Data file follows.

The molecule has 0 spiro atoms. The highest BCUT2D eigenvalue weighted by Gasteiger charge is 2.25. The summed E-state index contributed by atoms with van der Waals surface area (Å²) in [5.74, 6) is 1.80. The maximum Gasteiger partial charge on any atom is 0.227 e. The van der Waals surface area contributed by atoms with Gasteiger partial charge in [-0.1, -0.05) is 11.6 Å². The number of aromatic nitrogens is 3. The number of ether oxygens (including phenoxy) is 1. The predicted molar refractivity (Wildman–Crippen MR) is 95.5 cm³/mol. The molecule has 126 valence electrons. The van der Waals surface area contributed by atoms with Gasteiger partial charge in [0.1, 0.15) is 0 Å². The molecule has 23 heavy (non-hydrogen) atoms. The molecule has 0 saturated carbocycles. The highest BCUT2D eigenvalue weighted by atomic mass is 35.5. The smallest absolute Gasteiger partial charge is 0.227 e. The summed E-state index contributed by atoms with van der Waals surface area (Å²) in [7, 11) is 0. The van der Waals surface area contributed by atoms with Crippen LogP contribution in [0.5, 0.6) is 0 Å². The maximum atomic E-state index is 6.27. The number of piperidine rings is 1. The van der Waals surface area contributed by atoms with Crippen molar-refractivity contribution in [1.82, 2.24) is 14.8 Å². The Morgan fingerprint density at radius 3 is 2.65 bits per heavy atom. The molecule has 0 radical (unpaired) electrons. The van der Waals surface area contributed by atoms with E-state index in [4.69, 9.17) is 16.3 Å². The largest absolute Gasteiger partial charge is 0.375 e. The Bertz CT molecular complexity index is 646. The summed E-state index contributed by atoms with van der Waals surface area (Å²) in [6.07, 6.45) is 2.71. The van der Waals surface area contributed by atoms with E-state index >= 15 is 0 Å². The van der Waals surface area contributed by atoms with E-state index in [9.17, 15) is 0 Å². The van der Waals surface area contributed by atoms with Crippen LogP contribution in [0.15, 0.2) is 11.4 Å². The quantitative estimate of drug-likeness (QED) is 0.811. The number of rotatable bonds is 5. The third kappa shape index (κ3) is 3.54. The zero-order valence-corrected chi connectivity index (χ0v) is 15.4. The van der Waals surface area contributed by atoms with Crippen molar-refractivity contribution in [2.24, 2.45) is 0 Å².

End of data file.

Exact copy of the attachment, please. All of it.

The molecule has 0 spiro atoms. The highest BCUT2D eigenvalue weighted by Gasteiger charge is 2.25. The summed E-state index contributed by atoms with van der Waals surface area (Å²) in [5.74, 6) is 1.80. The maximum Gasteiger partial charge on any atom is 0.227 e. The van der Waals surface area contributed by atoms with Gasteiger partial charge in [-0.1, -0.05) is 11.6 Å². The number of aromatic nitrogens is 3. The number of ether oxygens (including phenoxy) is 1. The predicted molar refractivity (Wildman–Crippen MR) is 95.5 cm³/mol. The molecule has 126 valence electrons. The van der Waals surface area contributed by atoms with Gasteiger partial charge in [0.1, 0.15) is 0 Å². The molecule has 23 heavy (non-hydrogen) atoms. The molecule has 0 saturated carbocycles. The highest BCUT2D eigenvalue weighted by atomic mass is 35.5. The smallest absolute Gasteiger partial charge is 0.227 e. The summed E-state index contributed by atoms with van der Waals surface area (Å²) in [7, 11) is 0. The van der Waals surface area contributed by atoms with Crippen LogP contribution in [0.5, 0.6) is 0 Å². The maximum atomic E-state index is 6.27. The number of piperidine rings is 1. The van der Waals surface area contributed by atoms with Crippen molar-refractivity contribution in [1.82, 2.24) is 14.8 Å². The Morgan fingerprint density at radius 3 is 2.65 bits per heavy atom. The molecule has 0 radical (unpaired) electrons. The van der Waals surface area contributed by atoms with E-state index in [4.69, 9.17) is 16.3 Å². The largest absolute Gasteiger partial charge is 0.375 e. The Bertz CT molecular complexity index is 646. The summed E-state index contributed by atoms with van der Waals surface area (Å²) in [6.07, 6.45) is 2.71. The van der Waals surface area contributed by atoms with E-state index >= 15 is 0 Å². The van der Waals surface area contributed by atoms with E-state index in [9.17, 15) is 0 Å². The van der Waals surface area contributed by atoms with Crippen LogP contribution in [0.15, 0.2) is 11.4 Å². The quantitative estimate of drug-likeness (QED) is 0.811. The number of rotatable bonds is 5. The third kappa shape index (κ3) is 3.54. The zero-order valence-corrected chi connectivity index (χ0v) is 15.4. The van der Waals surface area contributed by atoms with Crippen molar-refractivity contribution in [2.24, 2.45) is 0 Å².